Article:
Studying lines for an upcoming production of “Hairspray” has doubled as a history lesson for students at Garner High School.
After all, things are considerably different today than they were in 1962 Baltimore, where the integration-centered musical is set.
“They really didn’t know the history,” said theater director Cheryle Robinson Prater. “This day and time, these kids get along. They don’t see color; they really don’t.”
A cast of 65 – and 40 more in the orchestra and technical crew – has prepared since January for performances of the musical, set for March 16-18 at South Garner High School.
Keymonte Anderson, a senior playing one of the lead roles as Seaweed J. Stubbs, said learning about that time period had been eye-opening.
“It shows where we originated from and how much we’ve grown,” he said.
The musical uses imagery derived from blacks being denied access to front doors in the days of segregation.
“That front door is a blockade that keeps blacks and whites from coming together,” Anderson said. “We’ve really kicked in that front door, which is a verse from one of the songs. It’s really beautiful.”
Fitting the play’s message, Prater said, a particularly diverse group of 135 students auditioned in December. There were blacks and whites, of course, but also football, lacrosse and soccer players, along with dancers and actors.
“We’ve got every kind of kid up there,” Prater said. “That’s the beauty of Garner High School: the diversity.”
Joining Prater in overseeing the production are choral director Sam Wanamaker, orchestra director Tyler Farrell and technical director Julie-Kate Hazelrigg.
Students Suzi Knabe and Beverly Horne choreographed the show, which, aside from Anderson’s part, features six other lead roles.
Danelys Rivera plays the outright lead role, Tracy Turnblad, the fame-seeking teen who works to integrate Corny Collins’ TV dance show. Rivera, a junior, has no prior ties to the theater scene.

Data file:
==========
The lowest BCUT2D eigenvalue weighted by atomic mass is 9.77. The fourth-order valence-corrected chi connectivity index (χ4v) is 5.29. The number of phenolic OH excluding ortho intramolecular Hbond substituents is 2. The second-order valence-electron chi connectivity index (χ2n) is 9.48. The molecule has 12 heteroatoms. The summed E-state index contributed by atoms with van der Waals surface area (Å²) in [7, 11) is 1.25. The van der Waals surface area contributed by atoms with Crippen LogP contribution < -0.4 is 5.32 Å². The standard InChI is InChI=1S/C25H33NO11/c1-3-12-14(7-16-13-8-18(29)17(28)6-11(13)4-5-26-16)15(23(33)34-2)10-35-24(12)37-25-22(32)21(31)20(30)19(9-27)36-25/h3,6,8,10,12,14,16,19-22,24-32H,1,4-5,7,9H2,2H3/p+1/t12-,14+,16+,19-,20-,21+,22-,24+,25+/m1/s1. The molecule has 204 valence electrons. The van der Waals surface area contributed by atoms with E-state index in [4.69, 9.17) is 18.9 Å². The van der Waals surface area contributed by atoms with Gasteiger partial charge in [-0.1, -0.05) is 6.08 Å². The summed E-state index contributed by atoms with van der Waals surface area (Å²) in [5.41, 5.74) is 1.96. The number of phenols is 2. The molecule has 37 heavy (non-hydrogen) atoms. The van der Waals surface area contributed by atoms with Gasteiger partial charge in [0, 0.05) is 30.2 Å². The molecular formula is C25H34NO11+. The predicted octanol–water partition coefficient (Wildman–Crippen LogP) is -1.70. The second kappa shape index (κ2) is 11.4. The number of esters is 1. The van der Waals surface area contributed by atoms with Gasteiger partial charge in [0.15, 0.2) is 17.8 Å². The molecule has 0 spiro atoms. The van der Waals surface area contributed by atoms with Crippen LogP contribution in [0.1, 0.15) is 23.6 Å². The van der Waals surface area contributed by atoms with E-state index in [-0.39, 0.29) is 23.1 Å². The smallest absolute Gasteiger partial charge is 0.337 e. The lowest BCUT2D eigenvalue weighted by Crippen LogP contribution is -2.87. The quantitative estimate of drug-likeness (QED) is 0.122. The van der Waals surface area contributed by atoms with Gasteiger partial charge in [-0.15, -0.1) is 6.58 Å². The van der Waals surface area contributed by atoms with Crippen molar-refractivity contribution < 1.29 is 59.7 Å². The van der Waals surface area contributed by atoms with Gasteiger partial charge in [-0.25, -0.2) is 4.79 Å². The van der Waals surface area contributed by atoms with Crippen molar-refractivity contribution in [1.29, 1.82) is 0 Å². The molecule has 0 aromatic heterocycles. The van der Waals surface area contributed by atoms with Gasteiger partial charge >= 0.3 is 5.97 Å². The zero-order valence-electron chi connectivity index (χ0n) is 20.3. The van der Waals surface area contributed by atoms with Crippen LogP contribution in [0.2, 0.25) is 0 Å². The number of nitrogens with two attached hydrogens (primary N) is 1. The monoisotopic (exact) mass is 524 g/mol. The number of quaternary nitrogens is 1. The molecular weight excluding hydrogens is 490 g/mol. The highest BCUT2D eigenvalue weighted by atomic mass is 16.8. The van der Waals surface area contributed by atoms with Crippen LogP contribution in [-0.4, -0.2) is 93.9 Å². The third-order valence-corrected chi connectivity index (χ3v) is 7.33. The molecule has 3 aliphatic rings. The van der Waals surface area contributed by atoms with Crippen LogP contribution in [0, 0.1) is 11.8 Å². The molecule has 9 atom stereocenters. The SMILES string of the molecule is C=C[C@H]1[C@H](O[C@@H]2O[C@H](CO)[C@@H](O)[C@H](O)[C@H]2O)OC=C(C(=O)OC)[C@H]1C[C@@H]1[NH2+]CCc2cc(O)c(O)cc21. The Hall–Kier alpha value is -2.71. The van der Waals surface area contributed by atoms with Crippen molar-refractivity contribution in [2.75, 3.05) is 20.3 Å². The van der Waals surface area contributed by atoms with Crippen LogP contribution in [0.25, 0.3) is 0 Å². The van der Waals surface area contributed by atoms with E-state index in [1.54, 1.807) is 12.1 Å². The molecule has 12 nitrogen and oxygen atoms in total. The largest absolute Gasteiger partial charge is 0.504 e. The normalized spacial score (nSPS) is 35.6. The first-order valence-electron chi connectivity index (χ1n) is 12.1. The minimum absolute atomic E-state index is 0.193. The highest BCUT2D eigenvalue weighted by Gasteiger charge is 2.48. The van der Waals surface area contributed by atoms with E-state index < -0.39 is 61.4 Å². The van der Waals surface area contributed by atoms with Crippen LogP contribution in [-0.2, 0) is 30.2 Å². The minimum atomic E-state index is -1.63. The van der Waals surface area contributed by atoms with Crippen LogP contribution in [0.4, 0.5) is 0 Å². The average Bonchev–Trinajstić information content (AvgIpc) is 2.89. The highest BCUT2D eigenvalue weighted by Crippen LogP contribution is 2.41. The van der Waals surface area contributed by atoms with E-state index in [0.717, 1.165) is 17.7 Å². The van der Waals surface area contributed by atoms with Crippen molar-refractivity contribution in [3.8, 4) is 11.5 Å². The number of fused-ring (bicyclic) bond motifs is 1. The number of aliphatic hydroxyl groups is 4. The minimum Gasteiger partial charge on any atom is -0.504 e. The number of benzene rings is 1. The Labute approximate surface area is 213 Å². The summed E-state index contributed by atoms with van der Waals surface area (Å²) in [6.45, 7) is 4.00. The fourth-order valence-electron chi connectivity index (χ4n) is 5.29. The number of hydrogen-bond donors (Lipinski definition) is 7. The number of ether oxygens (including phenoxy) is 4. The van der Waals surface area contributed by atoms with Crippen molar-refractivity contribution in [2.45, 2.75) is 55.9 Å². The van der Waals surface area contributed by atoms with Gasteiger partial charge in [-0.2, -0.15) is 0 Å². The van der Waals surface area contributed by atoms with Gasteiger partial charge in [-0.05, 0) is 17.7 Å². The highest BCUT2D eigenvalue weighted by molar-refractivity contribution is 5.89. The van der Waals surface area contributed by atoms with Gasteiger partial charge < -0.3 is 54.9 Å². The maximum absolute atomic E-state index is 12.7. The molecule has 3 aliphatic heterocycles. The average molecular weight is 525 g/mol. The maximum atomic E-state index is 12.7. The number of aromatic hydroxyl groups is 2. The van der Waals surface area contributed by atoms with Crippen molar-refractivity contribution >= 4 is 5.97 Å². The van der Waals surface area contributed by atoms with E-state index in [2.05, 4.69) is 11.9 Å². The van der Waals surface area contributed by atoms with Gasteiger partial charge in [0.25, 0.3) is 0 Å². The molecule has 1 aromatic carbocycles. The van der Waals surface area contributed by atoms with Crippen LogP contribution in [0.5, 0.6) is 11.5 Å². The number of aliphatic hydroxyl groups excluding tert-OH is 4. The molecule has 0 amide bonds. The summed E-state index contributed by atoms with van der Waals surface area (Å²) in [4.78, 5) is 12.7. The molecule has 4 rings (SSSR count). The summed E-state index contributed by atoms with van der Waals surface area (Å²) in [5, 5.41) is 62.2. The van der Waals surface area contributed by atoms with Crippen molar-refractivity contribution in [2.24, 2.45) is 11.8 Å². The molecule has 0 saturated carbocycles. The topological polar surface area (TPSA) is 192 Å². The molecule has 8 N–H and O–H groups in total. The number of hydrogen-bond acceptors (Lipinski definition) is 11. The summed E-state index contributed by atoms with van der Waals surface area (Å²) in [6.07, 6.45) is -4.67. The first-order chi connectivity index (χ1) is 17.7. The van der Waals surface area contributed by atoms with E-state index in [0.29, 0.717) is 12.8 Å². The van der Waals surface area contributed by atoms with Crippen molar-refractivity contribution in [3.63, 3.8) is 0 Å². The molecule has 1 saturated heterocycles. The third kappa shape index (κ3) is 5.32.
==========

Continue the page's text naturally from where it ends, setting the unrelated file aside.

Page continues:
“That part was a little scary,” Prater said, “But she really has a beautiful voice, and she read well. Whenever I give her a direction, she’s got it, and she never forgets it. She’s pretty amazing.”
Josh Warren dresses in drag as Tracy’s mom, Edna Turnblad, and Jack Dowles returns to acting for the first time in eight years to play heartthrob Link Larkin.
Mason Buck Spiers plays Penny Pingleton, Tracy’s best friend. Spiers said she and Rivera have become close friends off the stage.
“It’s all genuine – whatever we’re laughing about on stage is our real selves,” Spiers said.
Makaela Meador is convincing as the heartless Velma Von Tussle, the mother of equally cruel Amber Von Tussle, played by Joleigh Duty.
Duty has taken acting classes since middle school and was the lead in last year’s performance of “High School Musical.” She likes how “Hairspray” has real-world applications.
“It actually means something and has a really big impact on society and today’s issues,” Duty said. “It really hits hard, but it’s also really fun.”
In major supporting roles are Janee Thorpe as Motormouth Maybelle and Tanner Marshburn as TV show host Corny Collins.
The South Garner High School auditorium presents an opportunity for more exposure for the theater group. It seats 880, while the old Garner High auditorium held 280.
Garner High School presents ‘Hairspray’
When: 7 p.m. March 16-18.
Where: South Garner High School, 8228 Hebron Church Road, Garner.
Tickets: $10 at the door.